Friday, January 04, 2013

New Year's Eve day walk, with iPod log

On the morning of New Year's Eve day, I went out with my new camera and my iPod for a stroll through Brooklyn Bridge Park and Brooklyn Heights. Here are photos I took along the way, as well as a log of what I was hearing. The photo above was taken from the Park's newly opened Pier 5. It shows the top of the new One World Trade Center (David Childs, Skidmore, Owings & Merrill), still under construction and already the tallest building (but not the tallest tower) in the Western Hemisphere. In front of it, and appearing almost as tall because it is closer, is 66 story 70 Pine Street (Clinton and Russell, Holton & George, 1932), originally built for oil and utilities giant Cities Service, then acquired by insurance behemoth AIG (which had a near death experience in the financial crisis of 2008), and now owned by a Korean investment company. It typifies the high art deco style of the 1920s and '30s.

The Flying Burrito Brothers, "Christine's Tune": my walk begins with the first cut on The Gilded Palace of Sin, the first album by the group formed by Gram Parsons and Chris Hillman after they left the Byrds. Chris takes the lead vocal on the first verse, Gram on the second. Video here.

Wynonie Harris, "Rotgut": jump blues from the early 1950s by a classic shouter. Hear it here.

John Mayall, "Bernard Jenkins": this blues instrumental features Eric Clapton, who was part of Mayall's  seminal group Bluesbreakers in 1965-66, on lead guitar. Listen here.
The east tower of the Brooklyn Bridge (John A. Roebling, 1883) and the west tower of the Manhattan Bridge (Leon Moisseiff, 1909), also taken from Pier 5.

Billy Grammer, "Gotta Travel On": I remember hearing this on our car radio as my parents and I were moving to Tampa in 1958. Watch a live version here.

Tracy Nelson, "I Need Your Love So Bad": some years ago I was at the bar of the Lion's Head and got into conversation with a woman sitting next to me. She told me she was a blues singer. "What's your name?" I asked. "Tracy Nelson." I think she's amazing. There's no video of her superb cover of this Irma Thomas hit, but here's one of "Walk Away."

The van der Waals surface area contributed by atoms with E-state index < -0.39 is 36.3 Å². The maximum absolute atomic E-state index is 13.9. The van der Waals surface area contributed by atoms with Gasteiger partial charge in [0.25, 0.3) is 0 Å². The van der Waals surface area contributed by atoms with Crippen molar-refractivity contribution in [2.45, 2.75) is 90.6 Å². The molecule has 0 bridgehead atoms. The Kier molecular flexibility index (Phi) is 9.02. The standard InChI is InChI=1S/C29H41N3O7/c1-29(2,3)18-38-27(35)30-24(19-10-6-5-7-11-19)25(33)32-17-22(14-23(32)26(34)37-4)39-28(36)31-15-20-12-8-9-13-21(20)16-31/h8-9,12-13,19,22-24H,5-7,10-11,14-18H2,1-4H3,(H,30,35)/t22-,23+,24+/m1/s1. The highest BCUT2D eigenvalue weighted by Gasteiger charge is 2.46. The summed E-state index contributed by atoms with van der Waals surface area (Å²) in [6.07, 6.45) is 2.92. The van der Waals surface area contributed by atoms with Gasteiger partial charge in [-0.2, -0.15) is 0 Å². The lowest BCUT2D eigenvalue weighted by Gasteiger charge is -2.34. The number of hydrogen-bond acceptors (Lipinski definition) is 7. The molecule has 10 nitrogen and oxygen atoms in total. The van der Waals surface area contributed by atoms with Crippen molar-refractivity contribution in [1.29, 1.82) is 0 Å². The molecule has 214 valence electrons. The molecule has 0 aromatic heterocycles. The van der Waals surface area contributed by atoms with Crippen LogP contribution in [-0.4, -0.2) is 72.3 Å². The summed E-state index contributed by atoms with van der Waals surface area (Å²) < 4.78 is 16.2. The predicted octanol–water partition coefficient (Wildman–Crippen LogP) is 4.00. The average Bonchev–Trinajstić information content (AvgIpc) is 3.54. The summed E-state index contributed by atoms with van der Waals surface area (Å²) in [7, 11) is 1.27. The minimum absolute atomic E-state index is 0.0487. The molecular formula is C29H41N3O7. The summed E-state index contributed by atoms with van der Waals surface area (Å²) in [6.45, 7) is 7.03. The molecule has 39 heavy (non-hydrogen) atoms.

The Staten Island ferry John F. Kennedy passes Ellis Island, historic reception place for immigrants, seen from Pier 5.

The Mystics, "Hushabye": in 1959 five young men from Brooklyn had a hit with this uptempo but soft doo-wop song written by the now legendary duo Doc Pomus and Mort Shuman. The Mystics continued to perform together over the years; here they are on WLIW-TV in 2007 doing a faithful rendition of their hit.
South Street Seaport Museum's tall ships Wavertree and Peking, also seen from Pier 5.

Paul Butterfield Blues Band, "Spoonful": "Buttter" put together a racially integrated band that brought the raw sound of Chicago blues to a predominantly white audience of college students, myself included. This is their cover of a song written by Willie Dixon and first recorded by Howlin' Wolf.

Vampire Weekend, "Mansard Roof": And now the tops of buildings I can see them too. You're going to see more of the tops of buildings in this post, as I test the 20X zoom lens on my new camera. Here's a video of the group doing the song. I love these guys.
Seagull on piling; seagull in water. Near south end of Pier 1, Brooklyn Bridge Park.

Tom Russell Band, "Hong Kong Boy": He's got a thousand dollar gold watchband, boots made of watersnake skin/ A diamond cross in his left ear, there's no mistaking him.  No video available, but you can hear a sample here.

The Holy Modal Rounders, "Flop Eared Mule": the original Holy Modal Rounders, Peter Stamfel and Steve Weber, were described by someone as "the originators and sole exponents of the genre known as acid-folk." I was listening to their recording of this from the 1960s, of which there is no video or on-line recording available. Here is a video of a live, very frenetic performance by Stamfel, the surviving original Rounder, with several accompanying musicians.

The ferry Robert Fulton passes the pilings at the south end of Pier 1. The gaps between the rows of pilings show where subway tunnels pass under the East River.

Rolling Stones, "No Expectations": Here's a live performance video from Holland in 2003. Perhaps this should be the new Mets' theme song.

The Boys of the Lough, "The Hound and the Hare": a lovely song, from the Live at Passim album, that ends with the instruments breaking into an eerily accurate imitation of the sound of a pack of hounds in pursuit. I heard the Boys in concert in the late 1970s, and got to meet the great Shetland fiddler Aly Bain because my date was his sister-in-law. There's no video, but you can hear a sample here.